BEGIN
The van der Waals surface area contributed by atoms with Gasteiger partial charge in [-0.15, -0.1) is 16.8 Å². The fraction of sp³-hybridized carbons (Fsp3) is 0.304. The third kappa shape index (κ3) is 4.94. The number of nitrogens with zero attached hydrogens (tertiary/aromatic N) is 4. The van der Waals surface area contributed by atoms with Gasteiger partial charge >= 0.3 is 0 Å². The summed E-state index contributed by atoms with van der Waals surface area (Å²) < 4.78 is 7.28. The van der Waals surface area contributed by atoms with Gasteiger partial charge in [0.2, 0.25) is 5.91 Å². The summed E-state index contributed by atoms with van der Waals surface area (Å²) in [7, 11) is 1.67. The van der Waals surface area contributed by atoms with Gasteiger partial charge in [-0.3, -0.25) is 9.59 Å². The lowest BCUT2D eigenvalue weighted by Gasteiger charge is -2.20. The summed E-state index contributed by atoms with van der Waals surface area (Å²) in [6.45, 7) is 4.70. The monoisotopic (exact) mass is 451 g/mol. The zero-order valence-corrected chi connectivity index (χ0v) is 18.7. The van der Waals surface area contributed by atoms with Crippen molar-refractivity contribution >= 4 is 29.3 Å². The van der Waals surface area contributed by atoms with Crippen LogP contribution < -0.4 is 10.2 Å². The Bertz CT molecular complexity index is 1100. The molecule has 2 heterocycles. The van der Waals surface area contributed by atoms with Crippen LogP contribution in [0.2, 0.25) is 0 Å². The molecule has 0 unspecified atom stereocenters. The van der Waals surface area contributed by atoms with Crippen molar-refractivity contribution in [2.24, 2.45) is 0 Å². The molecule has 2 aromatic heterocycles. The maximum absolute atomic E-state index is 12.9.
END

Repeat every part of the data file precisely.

The van der Waals surface area contributed by atoms with Gasteiger partial charge in [-0.15, -0.1) is 16.8 Å². The fraction of sp³-hybridized carbons (Fsp3) is 0.304. The third kappa shape index (κ3) is 4.94. The number of nitrogens with zero attached hydrogens (tertiary/aromatic N) is 4. The van der Waals surface area contributed by atoms with Gasteiger partial charge >= 0.3 is 0 Å². The summed E-state index contributed by atoms with van der Waals surface area (Å²) < 4.78 is 7.28. The van der Waals surface area contributed by atoms with Gasteiger partial charge in [0.2, 0.25) is 5.91 Å². The summed E-state index contributed by atoms with van der Waals surface area (Å²) in [7, 11) is 1.67. The van der Waals surface area contributed by atoms with Gasteiger partial charge in [-0.3, -0.25) is 9.59 Å². The lowest BCUT2D eigenvalue weighted by Gasteiger charge is -2.20. The summed E-state index contributed by atoms with van der Waals surface area (Å²) in [6.45, 7) is 4.70. The monoisotopic (exact) mass is 451 g/mol. The zero-order valence-corrected chi connectivity index (χ0v) is 18.7. The van der Waals surface area contributed by atoms with Crippen molar-refractivity contribution >= 4 is 29.3 Å². The van der Waals surface area contributed by atoms with Crippen LogP contribution < -0.4 is 10.2 Å². The Bertz CT molecular complexity index is 1100. The molecule has 2 heterocycles. The van der Waals surface area contributed by atoms with Crippen LogP contribution in [0.2, 0.25) is 0 Å². The molecule has 0 unspecified atom stereocenters. The van der Waals surface area contributed by atoms with Crippen molar-refractivity contribution in [2.24, 2.45) is 0 Å². The molecule has 2 aromatic heterocycles. The maximum absolute atomic E-state index is 12.9.